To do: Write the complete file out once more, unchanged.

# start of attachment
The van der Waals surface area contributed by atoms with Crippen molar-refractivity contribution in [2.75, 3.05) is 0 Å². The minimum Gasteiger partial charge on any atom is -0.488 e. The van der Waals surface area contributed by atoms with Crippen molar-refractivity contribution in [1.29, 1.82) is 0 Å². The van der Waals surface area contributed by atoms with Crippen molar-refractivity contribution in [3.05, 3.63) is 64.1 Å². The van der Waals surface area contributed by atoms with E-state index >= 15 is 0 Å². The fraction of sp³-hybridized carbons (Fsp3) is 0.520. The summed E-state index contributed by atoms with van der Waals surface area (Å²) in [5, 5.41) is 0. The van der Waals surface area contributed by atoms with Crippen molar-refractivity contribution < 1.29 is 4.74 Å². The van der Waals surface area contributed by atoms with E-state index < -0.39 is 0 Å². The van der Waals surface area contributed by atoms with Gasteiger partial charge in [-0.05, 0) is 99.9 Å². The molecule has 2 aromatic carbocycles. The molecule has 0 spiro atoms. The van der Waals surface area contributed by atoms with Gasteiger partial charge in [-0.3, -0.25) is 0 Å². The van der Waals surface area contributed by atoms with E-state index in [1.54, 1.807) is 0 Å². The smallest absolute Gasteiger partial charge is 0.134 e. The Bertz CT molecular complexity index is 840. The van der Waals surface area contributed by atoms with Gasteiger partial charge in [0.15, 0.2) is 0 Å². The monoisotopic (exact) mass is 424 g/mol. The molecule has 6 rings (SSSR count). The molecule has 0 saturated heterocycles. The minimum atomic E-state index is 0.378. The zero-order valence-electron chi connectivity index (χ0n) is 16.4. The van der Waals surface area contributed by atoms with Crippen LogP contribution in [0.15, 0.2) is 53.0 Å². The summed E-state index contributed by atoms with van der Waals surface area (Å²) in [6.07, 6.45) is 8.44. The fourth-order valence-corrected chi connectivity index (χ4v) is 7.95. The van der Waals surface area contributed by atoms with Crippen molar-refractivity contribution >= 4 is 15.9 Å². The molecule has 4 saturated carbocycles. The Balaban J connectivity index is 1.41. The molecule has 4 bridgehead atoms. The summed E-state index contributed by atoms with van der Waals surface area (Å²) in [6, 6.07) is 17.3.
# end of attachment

The van der Waals surface area contributed by atoms with Crippen molar-refractivity contribution in [2.75, 3.05) is 0 Å². The minimum Gasteiger partial charge on any atom is -0.488 e. The van der Waals surface area contributed by atoms with Crippen molar-refractivity contribution in [1.29, 1.82) is 0 Å². The van der Waals surface area contributed by atoms with Crippen molar-refractivity contribution in [3.05, 3.63) is 64.1 Å². The van der Waals surface area contributed by atoms with E-state index >= 15 is 0 Å². The fraction of sp³-hybridized carbons (Fsp3) is 0.520. The summed E-state index contributed by atoms with van der Waals surface area (Å²) in [5, 5.41) is 0. The van der Waals surface area contributed by atoms with Crippen molar-refractivity contribution < 1.29 is 4.74 Å². The van der Waals surface area contributed by atoms with E-state index < -0.39 is 0 Å². The van der Waals surface area contributed by atoms with Gasteiger partial charge in [-0.05, 0) is 99.9 Å². The molecule has 2 aromatic carbocycles. The molecule has 0 spiro atoms. The van der Waals surface area contributed by atoms with Gasteiger partial charge in [-0.3, -0.25) is 0 Å². The van der Waals surface area contributed by atoms with E-state index in [1.54, 1.807) is 0 Å². The smallest absolute Gasteiger partial charge is 0.134 e. The Bertz CT molecular complexity index is 840. The van der Waals surface area contributed by atoms with Gasteiger partial charge in [0.15, 0.2) is 0 Å². The monoisotopic (exact) mass is 424 g/mol. The molecule has 6 rings (SSSR count). The molecule has 0 saturated heterocycles. The minimum atomic E-state index is 0.378. The zero-order valence-electron chi connectivity index (χ0n) is 16.4. The van der Waals surface area contributed by atoms with Crippen LogP contribution in [0.15, 0.2) is 53.0 Å². The summed E-state index contributed by atoms with van der Waals surface area (Å²) in [6.07, 6.45) is 8.44. The fourth-order valence-corrected chi connectivity index (χ4v) is 7.95. The van der Waals surface area contributed by atoms with Crippen molar-refractivity contribution >= 4 is 15.9 Å². The molecule has 4 saturated carbocycles. The Balaban J connectivity index is 1.41. The molecule has 4 bridgehead atoms. The summed E-state index contributed by atoms with van der Waals surface area (Å²) in [6, 6.07) is 17.3.